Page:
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DUDE, STOP TEXTING ME! New Restrictions for Debt Collectors under the FDCPA

            The Fair Debt Collections Practices Act (FDCPA) limits what type of contact debt collectors and loan servicers can have when attempting to collect a debt.  As of November 30, 2021, a final rule amending Regulation F will take effect, which both restricts debt collectors, and gives consumers more power regarding how they allow debt collectors to contact them about outstanding financial obligations.  Here is a brief synopsis of those changes.

 

FEWER PHONE CALLS

  • Collectors cannot call a consumer more than 7 times within a consecutive 7-day period, unless they have a live telephone conversation with the consumer, they are attempting to collect the debt from. (12 C.F.R. § 1006.14(b)(2))
    • The period starts on the date of the 1st telephone conversation.
  • This rule applies to EACH DEBT, not each consumer.
    • Meaning, if a consumer owes several debts, which is often the case, a collector can call the consumer more often based on the number of debts owed.
  • There are Exclusions to the call frequency limit:
  1. Calls for which the consumer gives prior consent
  2. Calls that don’t connect to the dialed telephone number
  3. Calls placed to a specified professional (e.g. Attorney)

 

CAN COLLECTORS LEAVE A VOICEMAIL?

  • Yes, but the collector must be VERY LIMITED about what they say.
    • What are they allowed to say?
      • Business name
        • But they cannot say in the voicemail they are a debt collector
      • Request that consumers respond
      • Provide contact information for the consumer to respond to

 

CAN DEBT COLLECTORS TEXT OR EMAIL CONSUMERS?

  • Yes.
  • With ever growing technologies and social media, debt collectors can use text messages or email to contact consumers.
    • There are options though for consumers to limit this contact.

 

CAN DEBT COLLECTORS CONTACT CONSUMERS ON FACEBOOK?

  • Yes, debt collectors can attempt to contact consumers through social media, like Facebook, Instagram, Twitter, LinkedIn, etc., but there are restrictions.
    • Debt collectors cannot communicate with consumers in a way that is able to be viewed by the general public or the consumer’s social media contacts (i.e. friends and followers).
      • Meaning, they can’t post a message on a consumer’s public wall or communicate in any way that a 3rd party could see it.
      • They can, however, send a private message, unless the debtor specifically restricts or request that they not contact them in that way.
    • Also, if a friend request, follow request, or contact link request is made, the debt collector MUST disclose that they are a debt collector. (12 C.F.R. § 1006.18)

 

CONSUMERS CAN DECIDE HOW THEY WANT TO BE CONTACTED

  • The amended rule now allows consumers to tell a debt collector by what type of method they want to be contacted, if any.
    • For example, a consumer may tell a debt collector “Stop texting me” or “Only communicate with me via email.”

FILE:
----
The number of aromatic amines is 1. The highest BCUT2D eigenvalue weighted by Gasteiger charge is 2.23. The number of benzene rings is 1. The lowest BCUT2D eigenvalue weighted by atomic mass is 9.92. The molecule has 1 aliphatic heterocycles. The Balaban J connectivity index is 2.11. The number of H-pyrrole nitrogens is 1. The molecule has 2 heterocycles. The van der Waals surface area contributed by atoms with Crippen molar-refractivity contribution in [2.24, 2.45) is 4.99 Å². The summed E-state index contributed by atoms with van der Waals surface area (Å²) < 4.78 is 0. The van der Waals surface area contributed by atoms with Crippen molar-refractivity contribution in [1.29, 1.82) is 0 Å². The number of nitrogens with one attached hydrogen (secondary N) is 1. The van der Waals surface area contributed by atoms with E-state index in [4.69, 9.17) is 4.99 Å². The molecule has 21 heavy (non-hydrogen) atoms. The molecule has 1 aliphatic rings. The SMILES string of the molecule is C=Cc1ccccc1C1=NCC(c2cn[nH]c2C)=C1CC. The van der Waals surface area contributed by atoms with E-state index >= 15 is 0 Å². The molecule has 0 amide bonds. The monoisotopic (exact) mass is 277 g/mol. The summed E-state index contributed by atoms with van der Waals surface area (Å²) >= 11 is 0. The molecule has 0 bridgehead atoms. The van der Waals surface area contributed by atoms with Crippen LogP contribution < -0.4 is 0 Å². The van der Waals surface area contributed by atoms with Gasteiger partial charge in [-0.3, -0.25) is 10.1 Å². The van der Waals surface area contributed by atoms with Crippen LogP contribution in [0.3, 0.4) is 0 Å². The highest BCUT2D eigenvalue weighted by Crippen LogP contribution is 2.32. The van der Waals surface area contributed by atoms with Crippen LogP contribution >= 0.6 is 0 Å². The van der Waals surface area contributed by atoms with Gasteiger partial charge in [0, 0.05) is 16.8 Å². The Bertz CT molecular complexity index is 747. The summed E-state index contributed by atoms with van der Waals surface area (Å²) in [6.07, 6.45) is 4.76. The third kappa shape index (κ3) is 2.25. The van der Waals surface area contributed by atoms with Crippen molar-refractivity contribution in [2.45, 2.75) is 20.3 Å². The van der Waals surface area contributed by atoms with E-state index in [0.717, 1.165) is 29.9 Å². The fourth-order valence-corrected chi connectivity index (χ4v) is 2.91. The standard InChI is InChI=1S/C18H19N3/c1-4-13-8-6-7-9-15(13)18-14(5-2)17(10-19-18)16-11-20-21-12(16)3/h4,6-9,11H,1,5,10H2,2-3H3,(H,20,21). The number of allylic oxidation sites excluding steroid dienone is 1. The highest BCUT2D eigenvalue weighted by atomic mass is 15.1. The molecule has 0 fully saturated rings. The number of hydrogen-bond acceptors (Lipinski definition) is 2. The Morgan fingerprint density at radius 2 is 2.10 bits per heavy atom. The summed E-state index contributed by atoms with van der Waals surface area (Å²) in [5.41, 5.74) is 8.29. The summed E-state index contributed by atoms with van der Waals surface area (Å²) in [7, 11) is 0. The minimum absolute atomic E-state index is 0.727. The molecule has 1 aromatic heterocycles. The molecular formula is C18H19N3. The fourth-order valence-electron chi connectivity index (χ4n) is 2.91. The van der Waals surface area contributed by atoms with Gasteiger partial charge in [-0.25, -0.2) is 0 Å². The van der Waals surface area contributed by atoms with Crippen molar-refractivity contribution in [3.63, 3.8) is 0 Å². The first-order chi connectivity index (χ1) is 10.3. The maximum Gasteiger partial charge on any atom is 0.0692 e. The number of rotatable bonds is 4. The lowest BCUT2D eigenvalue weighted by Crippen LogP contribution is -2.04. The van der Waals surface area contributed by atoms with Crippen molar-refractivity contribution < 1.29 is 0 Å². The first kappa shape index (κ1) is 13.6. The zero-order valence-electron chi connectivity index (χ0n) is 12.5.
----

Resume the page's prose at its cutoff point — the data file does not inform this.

• The debt collector must then use these statements as an affirmative request to limit contact to the particular medium desired.
  • Consumers still have the right to request that all collection communications from the collector cease pursuant to the FDCPA.

 

DEBT COLLECTORS MUST TELL CONSUMERS THEY CAN OPT-OUT

  • A debt collector who communicates electronically via either an email address, text message to a telephone, or other electronic device must notify the consumer that they can Opt-Out of further electronic communications.
  • Debt collectors also cannot charge a fee to opt-out of the communication. (12 C.F.R. § 1006.6(e))

 

CAN DEBT COLLECTORS CONTACT CONSUMERS VIA WORK EMAIL?

  • No, provided they know or should know it’s a work email.
    • Exceptions:
      • Consumer previously used the work email to communicate about the debt
      • Prior consent has been given and has not been withdrawn

 

ADDITIONAL DEBT VALIDATION REQUIREMENTS

  • If a Consumer requests validation of the debt, the debt collector must provide the following information:
    • Debt collector disclosure
    • Debt collector name and mailing address
    • Consumer’s name and mailing address
    • If the debt collector is collecting a debt related to a consumer financial product or service under § 1006.2(f), the name of the creditor to whom the debt was owed on the itemization date
    • Account number
    • Name of the creditor to whom the debt is owed
    • Itemization date
    • Amount of the debt owed on the itemization date
    • Itemization of the current amount owed including:
      • Interest
      • Fees
      • Payments
      • Credits
    • Current amount of the debt owed

 

This amended rule is intended to both update the means of communication to allow debt collectors additional methods of communication with consumers and provide consumers with more control and options on how they talk with collectors.  If you have questions about what your rights are regarding communications with consumers and the collections of debts, please contact Crawford and von Keller, a full-service creditors’ rights firm of The Carolinas.

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